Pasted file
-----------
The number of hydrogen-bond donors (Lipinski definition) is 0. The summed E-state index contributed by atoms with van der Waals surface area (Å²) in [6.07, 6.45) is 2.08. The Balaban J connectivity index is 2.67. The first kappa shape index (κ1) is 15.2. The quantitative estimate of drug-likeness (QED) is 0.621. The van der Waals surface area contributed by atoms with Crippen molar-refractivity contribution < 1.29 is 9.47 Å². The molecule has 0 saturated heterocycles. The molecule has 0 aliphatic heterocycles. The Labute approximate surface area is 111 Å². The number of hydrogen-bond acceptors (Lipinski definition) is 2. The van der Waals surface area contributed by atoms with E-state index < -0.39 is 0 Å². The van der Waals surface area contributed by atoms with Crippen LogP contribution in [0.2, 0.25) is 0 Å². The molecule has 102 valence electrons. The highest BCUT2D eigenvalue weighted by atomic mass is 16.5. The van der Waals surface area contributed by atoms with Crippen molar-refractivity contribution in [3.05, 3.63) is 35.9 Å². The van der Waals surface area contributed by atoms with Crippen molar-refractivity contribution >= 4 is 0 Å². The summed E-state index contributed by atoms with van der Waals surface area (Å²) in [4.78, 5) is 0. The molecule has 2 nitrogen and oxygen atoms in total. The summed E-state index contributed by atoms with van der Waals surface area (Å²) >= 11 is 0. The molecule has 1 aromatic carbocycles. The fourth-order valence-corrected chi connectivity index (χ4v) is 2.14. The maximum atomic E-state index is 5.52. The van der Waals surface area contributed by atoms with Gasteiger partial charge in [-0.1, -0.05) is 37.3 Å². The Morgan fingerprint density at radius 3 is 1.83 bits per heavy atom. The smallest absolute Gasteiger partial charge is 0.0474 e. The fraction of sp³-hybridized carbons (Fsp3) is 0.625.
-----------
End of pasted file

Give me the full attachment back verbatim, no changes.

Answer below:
The number of hydrogen-bond donors (Lipinski definition) is 0. The summed E-state index contributed by atoms with van der Waals surface area (Å²) in [6.07, 6.45) is 2.08. The Balaban J connectivity index is 2.67. The first kappa shape index (κ1) is 15.2. The quantitative estimate of drug-likeness (QED) is 0.621. The van der Waals surface area contributed by atoms with Crippen molar-refractivity contribution < 1.29 is 9.47 Å². The molecule has 0 saturated heterocycles. The molecule has 0 aliphatic heterocycles. The Labute approximate surface area is 111 Å². The number of hydrogen-bond acceptors (Lipinski definition) is 2. The van der Waals surface area contributed by atoms with E-state index < -0.39 is 0 Å². The van der Waals surface area contributed by atoms with Crippen LogP contribution in [0.2, 0.25) is 0 Å². The molecule has 102 valence electrons. The highest BCUT2D eigenvalue weighted by atomic mass is 16.5. The van der Waals surface area contributed by atoms with Crippen molar-refractivity contribution in [3.05, 3.63) is 35.9 Å². The van der Waals surface area contributed by atoms with Crippen molar-refractivity contribution >= 4 is 0 Å². The summed E-state index contributed by atoms with van der Waals surface area (Å²) in [4.78, 5) is 0. The molecule has 2 nitrogen and oxygen atoms in total. The summed E-state index contributed by atoms with van der Waals surface area (Å²) >= 11 is 0. The molecule has 1 aromatic carbocycles. The fourth-order valence-corrected chi connectivity index (χ4v) is 2.14. The maximum atomic E-state index is 5.52. The van der Waals surface area contributed by atoms with Gasteiger partial charge in [-0.1, -0.05) is 37.3 Å². The Morgan fingerprint density at radius 3 is 1.83 bits per heavy atom. The smallest absolute Gasteiger partial charge is 0.0474 e. The fraction of sp³-hybridized carbons (Fsp3) is 0.625.